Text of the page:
While lack of diversity on fashion runways is a hot-button issue, another less talked-about problem is the industry’s obsession with youth. You can’t deny that ageism is rampant in fashion, from adolescent models featured in magazine editorials to young actresses chosen as the faces of luxury brands.
Given that the women who can actually afford high-end wares are not waifish teenagers but well-rounded adults, you can’t help wondering why brands keep catering to barely out-of college 20-year-olds who are far from the average luxury shoppers.
Not many designers, especially of the younger generation, have addressed this topic, busy as they are chasing the limelight offered by social media and the short attention spans of young aspiring consumers who may “like” every Instagram post but don’t actually pony up the money for that big-ticket item.
French-born New York-based designer Joseph Altuzarra, on the other hand, has made it his mission to dress real women with full lives since he founded his label in 2008, after stints at American brands Marc Jacobs and Proenza Schouler, and Parisian house Givenchy.
His grown-up and sophisticated aesthetic, an effortless mix of French élan and American practicality, has won him raves from his very first collection, making him the go-to designer for women who want to look polished but not prim, more downtown chic than Park Avenue posh. In a matter of years, Altuzarra has built strong style signatures such as slit skirts and slightly open blouses, which give their wearer a frisson of insouciance and sensuality while never suggesting that she’s dressed to impress.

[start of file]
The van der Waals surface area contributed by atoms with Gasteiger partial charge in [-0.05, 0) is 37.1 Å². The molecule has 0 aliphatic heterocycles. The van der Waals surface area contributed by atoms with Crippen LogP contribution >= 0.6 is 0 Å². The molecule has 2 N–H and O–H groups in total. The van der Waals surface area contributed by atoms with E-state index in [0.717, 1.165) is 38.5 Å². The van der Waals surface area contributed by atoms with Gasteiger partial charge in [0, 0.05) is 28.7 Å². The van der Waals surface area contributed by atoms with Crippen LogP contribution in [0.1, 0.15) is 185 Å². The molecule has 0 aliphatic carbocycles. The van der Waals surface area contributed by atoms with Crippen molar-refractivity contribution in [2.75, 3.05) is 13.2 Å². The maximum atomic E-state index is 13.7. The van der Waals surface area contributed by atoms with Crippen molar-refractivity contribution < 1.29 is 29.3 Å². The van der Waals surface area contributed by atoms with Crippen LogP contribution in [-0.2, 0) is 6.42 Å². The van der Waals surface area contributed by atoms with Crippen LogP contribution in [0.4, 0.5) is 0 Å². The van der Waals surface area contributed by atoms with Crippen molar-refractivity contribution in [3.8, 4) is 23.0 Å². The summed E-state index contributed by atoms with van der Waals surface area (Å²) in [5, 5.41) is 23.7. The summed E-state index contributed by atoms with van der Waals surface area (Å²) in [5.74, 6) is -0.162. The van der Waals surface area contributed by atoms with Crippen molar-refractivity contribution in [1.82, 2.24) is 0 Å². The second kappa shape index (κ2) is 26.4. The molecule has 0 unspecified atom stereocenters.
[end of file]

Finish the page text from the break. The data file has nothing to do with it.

While fellow designers of his generation, especially stars such as his friend Alexander Wang or the latest darlings of the New York scene, Public School, infuse their collections with the tropes of street wear that are all the rage at the moment, Altuzarra has kept refining his aesthetic, building a repertoire of key pieces that are flattering and elegant without being too proper or old school.
“I think it’s important for designers to own their own universe and it tends to be the most difficult thing for people to recognise what you’re about, or for people to be able to say, ‘This feels like Altuzarra’ or ‘This looks like Altuzarra’, and I think that it was very important very early on for me to establish what that vocabulary was – what the foundation of the brand was going to be, aesthetically, at least,” says the designer when we meet him during Paris Fashion Week, almost a month after he’s shown his autumn/winter 2016 collection in New York. “You’re never going to be everything to everyone – it’s more important to create a world that feels desirable, seductive and interesting, and that people want to be a part of, even if it’s just a few pieces, rather than try to fragment your message to try to please these people and these people. Because in the end, then you’re like nothing; you’re so many things to so many people that you’re not actually one thing anymore.”
So in a season when the utilitarian vibe espoused by brands like Vetements is pervading runways from New York to Paris and the accessorised-to-the-hilt magpie look of Gucci influences shows all over Milan and the high street, women looking for a tailored jacket that doesn’t look too corporate or a pencil skirt that doesn’t scream ’80s power suit know that they can rely on Altuzarra to provide them with the foundations of their wardrobes.